CROSS REFERENCE TO RELATED APPLICATIONS
FEDERALLY SPONSORED RESEARCH
This application claims priority to U.S. Provisional Application No. 60/746,302, filed May 3, 2006, which is incorporated herein in its entirety.
- REFERENCE TO MICROFICHE APPENDIX
- FIELD OF THE INVENTION
- BACKGROUND OF THE INVENTION
This invention relates to a Fischer-Tropsch process wherein a nitrogen diluted synthesis gas is employed and more specifically to a Fischer-Tropsch process utilizing at least two Fischer-Tropsch reactors in series, with a carbon monoxide conversion in a single stage maintained at greater than 60% with an overall conversion of at least 90%.
Fischer-Tropsch processes for converting synthesis gas (“syngas”) into higher carbon number hydrocarbons are well known. The Fischer-Tropsch (“FT”) reaction for converting syngas, which is composed primarily of carbon monoxide (CO) and hydrogen gas (H2), may be characterized by the following general reaction:
- Non-reactive components, such as nitrogen, may also be included or mixed with the syngas.
The syngas is delivered to a synthesis unit, which includes a Fischer-Tropsch reactor containing a Fischer-Tropsch catalyst. The hydrocarbon products of a Fischer-Tropsch synthesis generally include a wide range of carbon number, ranging from between about 1 and about 100. The end products which may be recovered from the Fischer-Tropsch synthesis product (“synthetic crude” or “syncrude”) following separation, hydroprocessing or other upgrading, include but are not limited to liquefied petroleum gas (“LPG”), naphtha, middle distillate fuels, e.g. jet and diesel fuels, and lubricant basestocks.
Fischer-Tropsch hydrocarbon synthesis catalysts have been studied widely by a number of researchers in recent years. Currently preferred processes include slurry bubble column processes wherein the Fischer-Tropsch catalysts typically comprise cobalt or ruthenium, cobalt and ruthenium or cobalt and a promoter. Currently used Fischer-Tropsch catalysts are typically supported on metal oxides such as alumina, silica, titanium, silica-alumina and the like.
Promoters can be used to enhance the activity of or the stability of cobalt or ruthenium catalysts. For example, ruthenium has been used to promote cobalt catalysts supported on either titania or alumina. Supported ruthenium catalysts have also been used for Fischer-Tropsch hydrocarbon. Ruthenium and zirconium have been used to promote cobalt supported on silica for use as Fischer-Tropsch catalysts.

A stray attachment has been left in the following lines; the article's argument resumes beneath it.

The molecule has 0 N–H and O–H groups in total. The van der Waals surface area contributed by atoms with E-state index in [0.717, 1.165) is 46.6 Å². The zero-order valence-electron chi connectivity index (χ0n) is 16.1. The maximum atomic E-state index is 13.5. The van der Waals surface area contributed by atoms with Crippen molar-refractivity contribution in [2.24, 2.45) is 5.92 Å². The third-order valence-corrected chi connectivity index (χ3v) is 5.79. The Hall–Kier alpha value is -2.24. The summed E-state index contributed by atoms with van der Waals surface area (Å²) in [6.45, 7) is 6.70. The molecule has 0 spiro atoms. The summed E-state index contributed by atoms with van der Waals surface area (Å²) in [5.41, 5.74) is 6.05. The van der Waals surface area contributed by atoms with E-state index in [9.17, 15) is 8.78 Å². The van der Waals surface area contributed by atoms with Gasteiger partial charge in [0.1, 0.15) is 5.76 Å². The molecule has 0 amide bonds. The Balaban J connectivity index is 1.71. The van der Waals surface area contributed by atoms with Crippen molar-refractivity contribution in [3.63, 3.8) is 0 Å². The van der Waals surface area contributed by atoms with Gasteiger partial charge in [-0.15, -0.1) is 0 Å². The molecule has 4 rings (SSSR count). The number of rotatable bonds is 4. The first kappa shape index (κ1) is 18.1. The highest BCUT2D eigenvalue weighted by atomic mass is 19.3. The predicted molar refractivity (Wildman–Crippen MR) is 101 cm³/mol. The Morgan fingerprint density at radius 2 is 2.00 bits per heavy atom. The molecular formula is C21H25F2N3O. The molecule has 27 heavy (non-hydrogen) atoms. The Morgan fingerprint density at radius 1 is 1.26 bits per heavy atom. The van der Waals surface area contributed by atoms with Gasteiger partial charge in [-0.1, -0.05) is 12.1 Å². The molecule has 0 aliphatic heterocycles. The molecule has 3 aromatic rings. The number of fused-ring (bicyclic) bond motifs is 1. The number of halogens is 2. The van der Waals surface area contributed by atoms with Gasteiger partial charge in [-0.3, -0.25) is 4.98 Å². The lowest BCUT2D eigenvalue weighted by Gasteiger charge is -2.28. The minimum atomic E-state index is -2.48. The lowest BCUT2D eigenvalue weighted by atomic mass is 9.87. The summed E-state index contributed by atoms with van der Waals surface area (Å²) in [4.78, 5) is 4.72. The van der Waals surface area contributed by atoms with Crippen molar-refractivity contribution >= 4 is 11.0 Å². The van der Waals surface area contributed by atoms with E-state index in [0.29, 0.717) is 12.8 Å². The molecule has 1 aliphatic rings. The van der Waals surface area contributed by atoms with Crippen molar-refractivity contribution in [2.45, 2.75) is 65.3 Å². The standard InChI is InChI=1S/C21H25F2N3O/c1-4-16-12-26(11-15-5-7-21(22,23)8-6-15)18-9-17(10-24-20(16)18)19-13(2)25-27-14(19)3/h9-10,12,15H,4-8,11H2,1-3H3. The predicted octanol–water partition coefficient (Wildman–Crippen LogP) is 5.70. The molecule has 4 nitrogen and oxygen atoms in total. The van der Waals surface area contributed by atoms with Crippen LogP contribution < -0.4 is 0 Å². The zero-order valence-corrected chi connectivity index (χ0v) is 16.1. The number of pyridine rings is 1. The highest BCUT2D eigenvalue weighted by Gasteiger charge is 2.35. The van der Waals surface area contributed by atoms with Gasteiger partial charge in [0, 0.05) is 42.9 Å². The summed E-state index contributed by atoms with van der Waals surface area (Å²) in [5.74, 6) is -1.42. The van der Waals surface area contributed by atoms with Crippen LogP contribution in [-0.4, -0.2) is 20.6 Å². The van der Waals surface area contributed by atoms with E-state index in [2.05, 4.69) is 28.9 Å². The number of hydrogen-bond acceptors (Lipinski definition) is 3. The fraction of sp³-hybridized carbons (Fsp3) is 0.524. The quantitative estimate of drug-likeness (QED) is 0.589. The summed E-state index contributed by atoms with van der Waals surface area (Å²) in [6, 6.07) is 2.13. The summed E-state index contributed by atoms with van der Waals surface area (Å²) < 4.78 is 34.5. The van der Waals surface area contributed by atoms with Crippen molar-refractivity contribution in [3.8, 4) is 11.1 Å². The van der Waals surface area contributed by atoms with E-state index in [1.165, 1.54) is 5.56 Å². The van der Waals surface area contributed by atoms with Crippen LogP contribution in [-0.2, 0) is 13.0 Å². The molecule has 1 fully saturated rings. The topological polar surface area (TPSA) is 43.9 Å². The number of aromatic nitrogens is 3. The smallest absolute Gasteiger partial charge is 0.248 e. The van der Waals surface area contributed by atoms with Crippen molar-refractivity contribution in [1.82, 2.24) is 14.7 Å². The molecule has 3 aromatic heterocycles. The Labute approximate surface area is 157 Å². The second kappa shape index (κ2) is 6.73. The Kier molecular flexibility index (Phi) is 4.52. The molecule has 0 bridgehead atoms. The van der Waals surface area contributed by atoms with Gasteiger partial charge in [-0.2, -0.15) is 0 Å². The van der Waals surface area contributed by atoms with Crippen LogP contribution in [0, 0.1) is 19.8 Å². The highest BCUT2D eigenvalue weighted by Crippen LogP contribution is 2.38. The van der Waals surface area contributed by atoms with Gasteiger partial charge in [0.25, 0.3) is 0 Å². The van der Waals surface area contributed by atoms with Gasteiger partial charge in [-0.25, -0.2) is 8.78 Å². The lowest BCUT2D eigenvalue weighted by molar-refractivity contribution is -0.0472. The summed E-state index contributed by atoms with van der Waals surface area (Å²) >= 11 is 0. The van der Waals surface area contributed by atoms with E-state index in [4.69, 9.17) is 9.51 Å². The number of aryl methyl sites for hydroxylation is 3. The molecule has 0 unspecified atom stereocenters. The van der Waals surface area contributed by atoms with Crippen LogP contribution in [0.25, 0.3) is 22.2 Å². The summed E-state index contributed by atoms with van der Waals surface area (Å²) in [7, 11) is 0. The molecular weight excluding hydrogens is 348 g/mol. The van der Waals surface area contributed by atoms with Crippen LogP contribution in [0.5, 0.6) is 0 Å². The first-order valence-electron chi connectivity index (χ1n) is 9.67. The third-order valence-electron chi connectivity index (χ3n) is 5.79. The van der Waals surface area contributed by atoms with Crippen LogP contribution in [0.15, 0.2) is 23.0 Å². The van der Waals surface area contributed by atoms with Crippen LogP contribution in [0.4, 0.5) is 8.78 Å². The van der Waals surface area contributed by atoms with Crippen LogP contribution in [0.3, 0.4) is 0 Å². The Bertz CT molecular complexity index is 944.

Despite the fact that Fischer-Tropsch synthesis has been used at commercial scales since the early twentieth century, room for improvement exists, including in the areas of obtaining high conversion and dissipating heat generated in Fischer-Tropsch reactors. Since hydrocarbon synthesis is an exothermic reaction, heat must be removed from the reactor to avoid hot spots, catalyst deactivation, and loss of selectivity at higher temperatures. Lack of efficient heat removal can lead to much higher temperatures in the reactor which, while increasing carbon monoxide conversion, severely debits the selectivity to preferred higher hydrocarbons. At the same time, increasing conversion generates more heat and thus, a greater burden on heat exchange facilities. Thus the goals of high conversion and efficient heat transfer tend to oppose each other. To alleviate the problem, lower conversion in a first stage can be accommodated, thereby reducing the heat load in a first stage. However, this reduced conversion must be made up in a second or later stage in order to achieve sufficient conversion for commercial feasibility.
- SUMMARY OF THE INVENTION
Many factors must be balanced in a commercial Fischer-Tropsch reactor such as, temperature, pressure, flow, conversion, H2/CO ratio, etc. U.S. Pat. No. 4,169,120 teaches limiting the conversion for a single stage to a range of 40 to 60%. The reason given for limiting the conversion is to limit the build up of by-product water which can cause catalyst deactivation. If the conversion is limited to 60% per stage, however, two reactor stages only achieve an overall conversion of 84% and a third stage would be required to achieve an overall conversion in excess of 90%.
BRIEF DESCRIPTION OF THE DRAWINGS
According to the present invention, an optimized hydrocarbon synthesis process is provided and comprises reacting a first synthesis gas stream comprising hydrogen, carbon monoxide and from about 20 to about 60 volume percent diluent in a Fischer-Tropsch reactor in the presence of a catalyst comprising cobalt, ruthenium or cobalt and ruthenium supported on a support comprising at least one inorganic metal oxide selected from Group IIIA, IIIB, IVB, VB, VIB, and VIIB metal oxides alumina, silica, silica-alumina, and combinations thereof wherein at least one Fischer-Tropsch reactor has CO conversion of at least 60% and an overall CO conversion of at least 90%. Particularly preferred catalysts are catalysts comprising cobalt and ruthenium supported on alumina.